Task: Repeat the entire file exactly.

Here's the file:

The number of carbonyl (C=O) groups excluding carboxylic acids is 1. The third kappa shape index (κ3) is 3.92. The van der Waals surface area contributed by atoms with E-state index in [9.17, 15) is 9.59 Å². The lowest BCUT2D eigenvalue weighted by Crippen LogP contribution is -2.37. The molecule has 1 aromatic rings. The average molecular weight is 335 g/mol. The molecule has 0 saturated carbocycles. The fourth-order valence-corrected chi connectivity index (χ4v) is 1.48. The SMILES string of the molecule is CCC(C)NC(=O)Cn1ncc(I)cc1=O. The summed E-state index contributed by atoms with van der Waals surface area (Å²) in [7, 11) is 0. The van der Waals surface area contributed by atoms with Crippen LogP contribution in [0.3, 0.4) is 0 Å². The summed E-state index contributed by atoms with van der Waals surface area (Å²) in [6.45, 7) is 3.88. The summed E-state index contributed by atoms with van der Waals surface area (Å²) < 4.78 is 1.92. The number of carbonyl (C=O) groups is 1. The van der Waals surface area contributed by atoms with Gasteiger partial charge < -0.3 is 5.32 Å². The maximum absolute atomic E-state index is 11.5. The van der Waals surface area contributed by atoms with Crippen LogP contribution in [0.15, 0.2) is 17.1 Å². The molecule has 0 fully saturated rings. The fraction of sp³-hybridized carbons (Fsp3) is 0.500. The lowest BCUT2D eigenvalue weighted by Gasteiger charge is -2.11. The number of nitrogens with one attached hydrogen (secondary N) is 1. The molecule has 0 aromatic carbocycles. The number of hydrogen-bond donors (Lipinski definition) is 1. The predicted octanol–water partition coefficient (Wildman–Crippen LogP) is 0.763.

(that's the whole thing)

The number of carbonyl (C=O) groups excluding carboxylic acids is 1. The third kappa shape index (κ3) is 3.92. The van der Waals surface area contributed by atoms with E-state index in [9.17, 15) is 9.59 Å². The lowest BCUT2D eigenvalue weighted by Crippen LogP contribution is -2.37. The molecule has 1 aromatic rings. The average molecular weight is 335 g/mol. The molecule has 0 saturated carbocycles. The fourth-order valence-corrected chi connectivity index (χ4v) is 1.48. The SMILES string of the molecule is CCC(C)NC(=O)Cn1ncc(I)cc1=O. The summed E-state index contributed by atoms with van der Waals surface area (Å²) in [7, 11) is 0. The van der Waals surface area contributed by atoms with Crippen LogP contribution in [0.3, 0.4) is 0 Å². The summed E-state index contributed by atoms with van der Waals surface area (Å²) in [6.45, 7) is 3.88. The summed E-state index contributed by atoms with van der Waals surface area (Å²) < 4.78 is 1.92. The number of carbonyl (C=O) groups is 1. The van der Waals surface area contributed by atoms with Gasteiger partial charge < -0.3 is 5.32 Å². The maximum absolute atomic E-state index is 11.5. The van der Waals surface area contributed by atoms with Crippen LogP contribution in [0.15, 0.2) is 17.1 Å². The molecule has 0 fully saturated rings. The fraction of sp³-hybridized carbons (Fsp3) is 0.500. The lowest BCUT2D eigenvalue weighted by Gasteiger charge is -2.11. The number of nitrogens with one attached hydrogen (secondary N) is 1. The molecule has 0 aromatic carbocycles. The number of hydrogen-bond donors (Lipinski definition) is 1. The predicted octanol–water partition coefficient (Wildman–Crippen LogP) is 0.763.